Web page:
Eddie Jones emphasises England youth at Red Rose unveiling
Jamie Clark, Sports Editor | November 20, 2015
Jones appointed first foreign head coach by RFU
Former Australia and Japan boss Eddie Jones hinted towards youth as his blueprint to revive English rugby following the host nation flopping at the recent Rugby World Cup.
Tasmania native Jones, 55, talked up the prospect of building a young team to do better next time round at this unveiling as the Red Rose’s first foreign head coach.
“Great talent out there”
“It’s a very exciting opportunity,” said Jones upon his appointment. “England have won two of the last three Under-20 World Cups, so there’s great talent out there. I’m looking forward to the project ahead of us.
“There’s some good young players here. What we have to do is systematically, over the four years, bring young players in, give them experience so that when we get to 2019 [Rugby World Cup], they have the experience to be a consistent performer.”
Whether going for youth is a dramatic departure from the approach of Jones’ predecessor Stuart Lancaster, who selected just six players aged 30 or over for his Rugby World Cup roster on home soil, is a moot point.
Grooming a successor
Not only is Jones concerned with building a team, but his brief also appears to contain getting someone ready to succeed him as England boss.
“One of the goals is by the 2019 World Cup to have a couple of the assistant coaches ready to take over as head coach,” added Jones. “I see that as a fundamental part of the job and there’s real talent in England.”
Jones would not be drawn on the who those people are, but ex-England skipper Steve Borthwick, who worked alongside him as forwards coach with Japan, is expected to join the backroom staff.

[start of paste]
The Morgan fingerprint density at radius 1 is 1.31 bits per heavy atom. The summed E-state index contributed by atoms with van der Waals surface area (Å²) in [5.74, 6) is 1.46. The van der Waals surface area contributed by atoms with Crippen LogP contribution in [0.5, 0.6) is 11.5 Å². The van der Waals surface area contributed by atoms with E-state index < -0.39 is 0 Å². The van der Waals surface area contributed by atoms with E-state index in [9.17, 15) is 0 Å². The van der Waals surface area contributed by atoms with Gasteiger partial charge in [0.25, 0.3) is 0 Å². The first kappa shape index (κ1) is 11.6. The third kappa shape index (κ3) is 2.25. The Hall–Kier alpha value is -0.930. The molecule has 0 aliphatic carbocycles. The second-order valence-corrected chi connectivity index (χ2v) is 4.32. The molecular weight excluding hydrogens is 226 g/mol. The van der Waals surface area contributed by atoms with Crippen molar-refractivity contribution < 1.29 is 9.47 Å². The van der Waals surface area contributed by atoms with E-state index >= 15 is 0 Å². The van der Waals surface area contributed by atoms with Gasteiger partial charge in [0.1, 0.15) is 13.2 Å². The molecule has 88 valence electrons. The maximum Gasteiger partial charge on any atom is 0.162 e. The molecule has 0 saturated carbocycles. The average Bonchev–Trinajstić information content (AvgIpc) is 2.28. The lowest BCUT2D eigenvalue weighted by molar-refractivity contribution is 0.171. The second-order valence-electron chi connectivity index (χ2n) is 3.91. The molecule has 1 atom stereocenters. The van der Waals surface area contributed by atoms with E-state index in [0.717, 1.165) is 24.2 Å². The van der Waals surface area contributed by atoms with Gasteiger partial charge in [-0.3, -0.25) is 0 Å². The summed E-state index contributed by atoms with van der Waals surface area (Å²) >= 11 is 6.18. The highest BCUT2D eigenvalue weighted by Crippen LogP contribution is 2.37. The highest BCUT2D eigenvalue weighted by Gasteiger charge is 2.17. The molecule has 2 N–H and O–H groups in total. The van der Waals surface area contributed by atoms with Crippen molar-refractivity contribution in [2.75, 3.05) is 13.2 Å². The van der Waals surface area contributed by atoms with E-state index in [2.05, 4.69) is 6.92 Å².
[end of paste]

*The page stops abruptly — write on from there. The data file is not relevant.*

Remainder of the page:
Last, and perhaps most significantly, Jones has pledged to put together a pragmatic tactical approach reflecting the opposition in international rugby.
“One thing you have to do is create your own unique style of play,” continued Jones. “We won’t be copying the All Blacks, we will make our own style and I want the players to believe that 100 per cent.
“Every side is different. You can be a devil one day and an angel the next day. We don’t know what I’m going to be. We may go to Scotland on 6 February and it might be pouring with rain – we might have to win 1-0. That’s got to be the pragmatism of the team.
“Everyone says New Zealand are a great attacking team and they are – but they kick the ball more than any team in the world. You play to the situation. We want the All Blacks to be watching how England play, that would be nice wouldn’t it?”
Foreign coach, but no players abroad
There’s been no softening of stance by the RFU regarding foreign-based English players, however, who will remain ineligible to represent their country whilst playing abroad.
Jones has accepted this: “I’ve had a good chat to [RFU Chief Executive] Ian Ritchie. I want players who want to play for England, and to play for England you have to play in the Premiership.”
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